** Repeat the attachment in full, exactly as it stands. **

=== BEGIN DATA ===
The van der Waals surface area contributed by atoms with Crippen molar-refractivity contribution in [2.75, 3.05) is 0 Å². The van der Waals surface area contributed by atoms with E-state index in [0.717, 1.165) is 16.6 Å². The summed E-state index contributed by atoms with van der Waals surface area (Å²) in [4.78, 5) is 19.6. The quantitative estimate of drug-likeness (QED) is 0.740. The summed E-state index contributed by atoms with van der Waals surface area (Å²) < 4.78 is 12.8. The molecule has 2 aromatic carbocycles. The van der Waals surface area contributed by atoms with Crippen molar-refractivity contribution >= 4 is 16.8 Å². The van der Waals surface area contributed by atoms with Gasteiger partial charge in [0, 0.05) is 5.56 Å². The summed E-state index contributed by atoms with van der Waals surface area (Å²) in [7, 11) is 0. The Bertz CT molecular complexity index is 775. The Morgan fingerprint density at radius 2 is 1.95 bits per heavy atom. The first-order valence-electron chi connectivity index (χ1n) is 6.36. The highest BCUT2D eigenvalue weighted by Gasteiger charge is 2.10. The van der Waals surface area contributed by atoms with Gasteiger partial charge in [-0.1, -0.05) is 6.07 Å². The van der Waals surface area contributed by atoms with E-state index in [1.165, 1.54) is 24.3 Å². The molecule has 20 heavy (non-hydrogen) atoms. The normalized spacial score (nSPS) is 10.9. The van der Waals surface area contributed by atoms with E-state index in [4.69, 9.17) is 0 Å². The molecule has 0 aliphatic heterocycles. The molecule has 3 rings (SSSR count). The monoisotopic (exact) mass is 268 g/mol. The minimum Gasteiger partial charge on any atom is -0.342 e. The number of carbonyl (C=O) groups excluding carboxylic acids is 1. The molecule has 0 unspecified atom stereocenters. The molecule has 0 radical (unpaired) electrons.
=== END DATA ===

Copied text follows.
The van der Waals surface area contributed by atoms with Crippen molar-refractivity contribution in [2.75, 3.05) is 0 Å². The van der Waals surface area contributed by atoms with E-state index in [0.717, 1.165) is 16.6 Å². The summed E-state index contributed by atoms with van der Waals surface area (Å²) in [4.78, 5) is 19.6. The quantitative estimate of drug-likeness (QED) is 0.740. The summed E-state index contributed by atoms with van der Waals surface area (Å²) < 4.78 is 12.8. The molecule has 2 aromatic carbocycles. The van der Waals surface area contributed by atoms with Crippen molar-refractivity contribution >= 4 is 16.8 Å². The van der Waals surface area contributed by atoms with Gasteiger partial charge in [0, 0.05) is 5.56 Å². The summed E-state index contributed by atoms with van der Waals surface area (Å²) in [7, 11) is 0. The Bertz CT molecular complexity index is 775. The Morgan fingerprint density at radius 2 is 1.95 bits per heavy atom. The first-order valence-electron chi connectivity index (χ1n) is 6.36. The highest BCUT2D eigenvalue weighted by Gasteiger charge is 2.10. The van der Waals surface area contributed by atoms with Gasteiger partial charge in [-0.1, -0.05) is 6.07 Å². The van der Waals surface area contributed by atoms with E-state index in [1.165, 1.54) is 24.3 Å². The molecule has 20 heavy (non-hydrogen) atoms. The normalized spacial score (nSPS) is 10.9. The van der Waals surface area contributed by atoms with E-state index in [4.69, 9.17) is 0 Å². The molecule has 0 aliphatic heterocycles. The molecule has 3 rings (SSSR count). The monoisotopic (exact) mass is 268 g/mol. The minimum Gasteiger partial charge on any atom is -0.342 e. The number of carbonyl (C=O) groups excluding carboxylic acids is 1. The molecule has 0 unspecified atom stereocenters. The molecule has 0 radical (unpaired) electrons.